Contributions of maternal emotional functioning to socialization of coping

Jennifer D. Monti, Karen D. Rudolph, Jamie L. Abaied

Research output: Contribution to journalArticlepeer-review


This study examined whether maternal emotional functioning-emotional awareness and depression-guides the coping suggestions mothers make to their children in the context of a common childhood stressor (peer victimization). Across two waves of a longitudinal study, 330 mothers and their second graders (mean age (M) = 7.95 years, SD =.33; 158 boys and 172 girls) completed questionnaires. Emotional awareness predicted more primary control engagement suggestions (directly addressing stress or emotions). Depression predicted fewer cognitive restructuring suggestions (thinking positively) and more cognitive avoidance suggestions (orienting thoughts away from stress). Interactive effects between maternal emotional functioning and child sex also emerged. This study elucidates the impact of mothers' emotional functioning on how they teach their children to cope with stress.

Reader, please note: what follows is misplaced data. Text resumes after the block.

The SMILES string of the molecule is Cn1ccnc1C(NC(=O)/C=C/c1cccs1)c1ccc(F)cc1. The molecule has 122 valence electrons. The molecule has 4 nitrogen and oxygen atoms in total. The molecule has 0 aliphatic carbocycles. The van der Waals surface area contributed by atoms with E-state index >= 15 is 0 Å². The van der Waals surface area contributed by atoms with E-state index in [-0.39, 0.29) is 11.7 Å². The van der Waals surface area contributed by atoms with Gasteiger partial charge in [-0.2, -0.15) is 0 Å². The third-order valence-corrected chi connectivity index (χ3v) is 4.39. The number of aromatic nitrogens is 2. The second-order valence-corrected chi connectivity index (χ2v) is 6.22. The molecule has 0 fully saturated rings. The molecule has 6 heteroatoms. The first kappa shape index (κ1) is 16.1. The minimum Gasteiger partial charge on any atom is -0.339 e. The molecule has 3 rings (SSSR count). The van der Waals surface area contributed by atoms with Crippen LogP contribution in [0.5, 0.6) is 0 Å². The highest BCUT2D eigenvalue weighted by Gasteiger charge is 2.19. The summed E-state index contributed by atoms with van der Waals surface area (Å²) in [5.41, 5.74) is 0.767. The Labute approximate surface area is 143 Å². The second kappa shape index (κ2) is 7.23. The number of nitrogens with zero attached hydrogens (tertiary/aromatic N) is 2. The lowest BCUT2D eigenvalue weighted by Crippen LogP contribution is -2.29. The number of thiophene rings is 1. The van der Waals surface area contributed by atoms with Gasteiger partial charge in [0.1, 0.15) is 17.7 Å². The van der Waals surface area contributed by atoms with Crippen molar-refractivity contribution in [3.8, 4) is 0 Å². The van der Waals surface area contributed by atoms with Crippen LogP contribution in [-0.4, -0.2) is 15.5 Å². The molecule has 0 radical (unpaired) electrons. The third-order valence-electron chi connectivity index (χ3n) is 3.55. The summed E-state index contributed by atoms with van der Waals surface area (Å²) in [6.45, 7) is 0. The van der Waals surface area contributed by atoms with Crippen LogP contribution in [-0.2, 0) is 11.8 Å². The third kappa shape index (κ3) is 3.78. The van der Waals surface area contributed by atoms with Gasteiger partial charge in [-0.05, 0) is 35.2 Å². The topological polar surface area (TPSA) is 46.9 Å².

Original languageEnglish (US)
Pages (from-to)247-269
Number of pages23
JournalJournal of Social and Personal Relationships
Issue number2
StatePublished - Mar 2014


  • Emotional functioning
  • maternal depression
  • parenting
  • socialization of coping

ASJC Scopus subject areas

  • Social Psychology
  • Communication
  • Developmental and Educational Psychology
  • Sociology and Political Science


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